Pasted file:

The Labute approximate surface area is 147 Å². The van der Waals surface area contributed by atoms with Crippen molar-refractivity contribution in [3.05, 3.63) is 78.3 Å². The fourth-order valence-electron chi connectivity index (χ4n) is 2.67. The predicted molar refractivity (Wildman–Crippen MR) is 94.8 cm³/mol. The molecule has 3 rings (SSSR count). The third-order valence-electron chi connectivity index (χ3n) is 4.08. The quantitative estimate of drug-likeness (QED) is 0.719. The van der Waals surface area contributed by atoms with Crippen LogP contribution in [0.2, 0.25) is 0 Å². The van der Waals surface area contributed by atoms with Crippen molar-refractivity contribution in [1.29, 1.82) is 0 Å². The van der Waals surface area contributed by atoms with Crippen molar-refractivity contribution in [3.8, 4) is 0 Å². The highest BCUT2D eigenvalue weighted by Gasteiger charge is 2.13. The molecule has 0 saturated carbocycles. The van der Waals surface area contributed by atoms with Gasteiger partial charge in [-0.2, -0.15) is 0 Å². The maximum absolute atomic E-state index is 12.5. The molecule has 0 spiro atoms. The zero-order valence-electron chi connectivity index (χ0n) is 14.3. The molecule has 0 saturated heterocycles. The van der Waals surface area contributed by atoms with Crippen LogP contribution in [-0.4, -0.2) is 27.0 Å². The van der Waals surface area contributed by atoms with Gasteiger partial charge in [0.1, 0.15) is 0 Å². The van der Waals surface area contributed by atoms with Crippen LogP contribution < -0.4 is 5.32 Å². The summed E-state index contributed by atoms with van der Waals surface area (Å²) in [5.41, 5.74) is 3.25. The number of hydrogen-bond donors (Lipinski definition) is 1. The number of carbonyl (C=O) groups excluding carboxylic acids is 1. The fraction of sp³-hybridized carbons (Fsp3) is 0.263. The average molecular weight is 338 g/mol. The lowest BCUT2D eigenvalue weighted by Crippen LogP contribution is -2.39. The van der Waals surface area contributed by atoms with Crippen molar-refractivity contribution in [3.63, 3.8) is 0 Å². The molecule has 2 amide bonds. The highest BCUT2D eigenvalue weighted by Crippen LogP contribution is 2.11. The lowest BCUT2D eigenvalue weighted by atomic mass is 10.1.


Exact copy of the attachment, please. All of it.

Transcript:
The Labute approximate surface area is 147 Å². The van der Waals surface area contributed by atoms with Crippen molar-refractivity contribution in [3.05, 3.63) is 78.3 Å². The fourth-order valence-electron chi connectivity index (χ4n) is 2.67. The predicted molar refractivity (Wildman–Crippen MR) is 94.8 cm³/mol. The molecule has 3 rings (SSSR count). The third-order valence-electron chi connectivity index (χ3n) is 4.08. The quantitative estimate of drug-likeness (QED) is 0.719. The van der Waals surface area contributed by atoms with Crippen LogP contribution in [0.2, 0.25) is 0 Å². The van der Waals surface area contributed by atoms with Crippen molar-refractivity contribution in [1.29, 1.82) is 0 Å². The van der Waals surface area contributed by atoms with Crippen molar-refractivity contribution in [3.8, 4) is 0 Å². The highest BCUT2D eigenvalue weighted by Gasteiger charge is 2.13. The molecule has 0 saturated carbocycles. The van der Waals surface area contributed by atoms with Gasteiger partial charge in [-0.2, -0.15) is 0 Å². The maximum absolute atomic E-state index is 12.5. The molecule has 0 spiro atoms. The zero-order valence-electron chi connectivity index (χ0n) is 14.3. The molecule has 0 saturated heterocycles. The van der Waals surface area contributed by atoms with Crippen LogP contribution in [-0.4, -0.2) is 27.0 Å². The van der Waals surface area contributed by atoms with Gasteiger partial charge in [0.1, 0.15) is 0 Å². The van der Waals surface area contributed by atoms with Crippen LogP contribution < -0.4 is 5.32 Å². The summed E-state index contributed by atoms with van der Waals surface area (Å²) in [5.41, 5.74) is 3.25. The number of hydrogen-bond donors (Lipinski definition) is 1. The number of carbonyl (C=O) groups excluding carboxylic acids is 1. The fraction of sp³-hybridized carbons (Fsp3) is 0.263. The average molecular weight is 338 g/mol. The lowest BCUT2D eigenvalue weighted by Crippen LogP contribution is -2.39. The van der Waals surface area contributed by atoms with Crippen molar-refractivity contribution in [3.63, 3.8) is 0 Å². The molecule has 2 amide bonds. The highest BCUT2D eigenvalue weighted by Crippen LogP contribution is 2.11. The lowest BCUT2D eigenvalue weighted by atomic mass is 10.1.